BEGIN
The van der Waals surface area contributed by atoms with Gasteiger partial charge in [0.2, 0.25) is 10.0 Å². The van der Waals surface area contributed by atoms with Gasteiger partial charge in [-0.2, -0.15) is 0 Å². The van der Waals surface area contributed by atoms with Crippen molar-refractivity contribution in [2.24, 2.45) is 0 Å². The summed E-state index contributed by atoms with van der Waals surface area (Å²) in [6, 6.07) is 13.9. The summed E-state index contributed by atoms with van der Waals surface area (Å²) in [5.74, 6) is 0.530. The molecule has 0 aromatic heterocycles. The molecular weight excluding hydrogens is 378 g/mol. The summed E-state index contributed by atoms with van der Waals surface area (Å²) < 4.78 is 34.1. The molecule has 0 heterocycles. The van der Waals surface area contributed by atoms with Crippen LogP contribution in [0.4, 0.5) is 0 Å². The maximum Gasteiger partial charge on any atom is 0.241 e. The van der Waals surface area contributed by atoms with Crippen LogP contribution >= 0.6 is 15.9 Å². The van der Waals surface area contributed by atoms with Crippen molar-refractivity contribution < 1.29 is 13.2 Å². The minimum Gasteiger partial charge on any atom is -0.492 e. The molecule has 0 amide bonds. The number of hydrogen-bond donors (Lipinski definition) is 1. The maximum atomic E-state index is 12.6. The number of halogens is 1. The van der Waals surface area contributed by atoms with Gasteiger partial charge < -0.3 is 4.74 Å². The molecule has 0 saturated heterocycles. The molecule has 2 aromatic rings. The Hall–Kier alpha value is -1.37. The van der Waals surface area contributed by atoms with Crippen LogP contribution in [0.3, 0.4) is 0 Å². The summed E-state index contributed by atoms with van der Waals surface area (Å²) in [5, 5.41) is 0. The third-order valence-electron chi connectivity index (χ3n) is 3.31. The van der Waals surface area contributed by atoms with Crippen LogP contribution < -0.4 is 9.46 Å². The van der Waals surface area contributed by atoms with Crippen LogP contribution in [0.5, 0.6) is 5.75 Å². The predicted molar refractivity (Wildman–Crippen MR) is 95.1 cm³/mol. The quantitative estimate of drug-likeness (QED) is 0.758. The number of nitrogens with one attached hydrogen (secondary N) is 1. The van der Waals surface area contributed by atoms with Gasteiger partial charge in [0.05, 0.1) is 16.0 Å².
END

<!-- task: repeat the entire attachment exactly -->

The van der Waals surface area contributed by atoms with Gasteiger partial charge in [0.2, 0.25) is 10.0 Å². The van der Waals surface area contributed by atoms with Gasteiger partial charge in [-0.2, -0.15) is 0 Å². The van der Waals surface area contributed by atoms with Crippen molar-refractivity contribution in [2.24, 2.45) is 0 Å². The summed E-state index contributed by atoms with van der Waals surface area (Å²) in [6, 6.07) is 13.9. The summed E-state index contributed by atoms with van der Waals surface area (Å²) in [5.74, 6) is 0.530. The molecule has 0 aromatic heterocycles. The molecular weight excluding hydrogens is 378 g/mol. The summed E-state index contributed by atoms with van der Waals surface area (Å²) < 4.78 is 34.1. The molecule has 0 heterocycles. The van der Waals surface area contributed by atoms with Crippen LogP contribution in [0.4, 0.5) is 0 Å². The maximum Gasteiger partial charge on any atom is 0.241 e. The van der Waals surface area contributed by atoms with Crippen LogP contribution >= 0.6 is 15.9 Å². The van der Waals surface area contributed by atoms with Crippen molar-refractivity contribution < 1.29 is 13.2 Å². The minimum Gasteiger partial charge on any atom is -0.492 e. The molecule has 0 amide bonds. The number of hydrogen-bond donors (Lipinski definition) is 1. The maximum atomic E-state index is 12.6. The number of halogens is 1. The van der Waals surface area contributed by atoms with Gasteiger partial charge < -0.3 is 4.74 Å². The molecule has 0 saturated heterocycles. The molecule has 2 aromatic rings. The Hall–Kier alpha value is -1.37. The van der Waals surface area contributed by atoms with Crippen LogP contribution in [0.3, 0.4) is 0 Å². The summed E-state index contributed by atoms with van der Waals surface area (Å²) in [5, 5.41) is 0. The third-order valence-electron chi connectivity index (χ3n) is 3.31. The van der Waals surface area contributed by atoms with Crippen LogP contribution < -0.4 is 9.46 Å². The van der Waals surface area contributed by atoms with Crippen LogP contribution in [0.5, 0.6) is 5.75 Å². The predicted molar refractivity (Wildman–Crippen MR) is 95.1 cm³/mol. The quantitative estimate of drug-likeness (QED) is 0.758. The number of nitrogens with one attached hydrogen (secondary N) is 1. The van der Waals surface area contributed by atoms with Gasteiger partial charge in [0.05, 0.1) is 16.0 Å².